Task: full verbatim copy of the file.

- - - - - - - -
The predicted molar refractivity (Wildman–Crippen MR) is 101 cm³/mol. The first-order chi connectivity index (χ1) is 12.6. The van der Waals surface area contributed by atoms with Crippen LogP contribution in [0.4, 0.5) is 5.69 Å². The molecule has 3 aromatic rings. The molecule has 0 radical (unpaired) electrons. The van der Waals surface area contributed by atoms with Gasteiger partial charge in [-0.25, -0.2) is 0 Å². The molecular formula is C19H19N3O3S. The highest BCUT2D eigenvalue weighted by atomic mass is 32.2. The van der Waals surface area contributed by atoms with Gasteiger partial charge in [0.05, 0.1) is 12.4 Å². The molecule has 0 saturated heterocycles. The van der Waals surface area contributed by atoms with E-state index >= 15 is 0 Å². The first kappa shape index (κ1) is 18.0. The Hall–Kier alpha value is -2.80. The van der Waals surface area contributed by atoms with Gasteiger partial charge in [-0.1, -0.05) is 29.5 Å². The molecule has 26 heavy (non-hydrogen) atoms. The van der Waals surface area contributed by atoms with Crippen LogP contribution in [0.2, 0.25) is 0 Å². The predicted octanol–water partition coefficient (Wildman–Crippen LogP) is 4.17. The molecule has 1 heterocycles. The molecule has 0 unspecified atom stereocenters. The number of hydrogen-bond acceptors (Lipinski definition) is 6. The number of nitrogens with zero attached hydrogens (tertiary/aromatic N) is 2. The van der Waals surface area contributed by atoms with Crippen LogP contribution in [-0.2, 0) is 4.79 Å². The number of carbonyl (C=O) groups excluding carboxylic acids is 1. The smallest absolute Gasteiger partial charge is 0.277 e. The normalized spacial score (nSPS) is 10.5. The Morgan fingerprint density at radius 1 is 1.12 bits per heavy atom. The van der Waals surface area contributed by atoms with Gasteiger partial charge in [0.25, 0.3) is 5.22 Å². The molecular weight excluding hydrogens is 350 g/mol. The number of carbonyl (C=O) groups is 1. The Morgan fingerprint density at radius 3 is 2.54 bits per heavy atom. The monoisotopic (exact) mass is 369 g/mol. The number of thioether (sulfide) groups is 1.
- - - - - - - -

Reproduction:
The predicted molar refractivity (Wildman–Crippen MR) is 101 cm³/mol. The first-order chi connectivity index (χ1) is 12.6. The van der Waals surface area contributed by atoms with Crippen LogP contribution in [0.4, 0.5) is 5.69 Å². The molecule has 3 aromatic rings. The molecule has 0 radical (unpaired) electrons. The van der Waals surface area contributed by atoms with Gasteiger partial charge in [-0.25, -0.2) is 0 Å². The molecular formula is C19H19N3O3S. The highest BCUT2D eigenvalue weighted by atomic mass is 32.2. The van der Waals surface area contributed by atoms with Gasteiger partial charge in [0.05, 0.1) is 12.4 Å². The molecule has 0 saturated heterocycles. The van der Waals surface area contributed by atoms with E-state index >= 15 is 0 Å². The first kappa shape index (κ1) is 18.0. The Hall–Kier alpha value is -2.80. The van der Waals surface area contributed by atoms with Gasteiger partial charge in [-0.1, -0.05) is 29.5 Å². The molecule has 26 heavy (non-hydrogen) atoms. The van der Waals surface area contributed by atoms with Crippen LogP contribution in [0.2, 0.25) is 0 Å². The predicted octanol–water partition coefficient (Wildman–Crippen LogP) is 4.17. The molecule has 1 heterocycles. The molecule has 0 unspecified atom stereocenters. The number of hydrogen-bond acceptors (Lipinski definition) is 6. The number of nitrogens with zero attached hydrogens (tertiary/aromatic N) is 2. The van der Waals surface area contributed by atoms with Crippen LogP contribution in [-0.2, 0) is 4.79 Å². The number of carbonyl (C=O) groups excluding carboxylic acids is 1. The smallest absolute Gasteiger partial charge is 0.277 e. The normalized spacial score (nSPS) is 10.5. The Morgan fingerprint density at radius 1 is 1.12 bits per heavy atom. The van der Waals surface area contributed by atoms with Gasteiger partial charge in [0.25, 0.3) is 5.22 Å². The molecular weight excluding hydrogens is 350 g/mol. The number of carbonyl (C=O) groups is 1. The Morgan fingerprint density at radius 3 is 2.54 bits per heavy atom. The monoisotopic (exact) mass is 369 g/mol. The number of thioether (sulfide) groups is 1.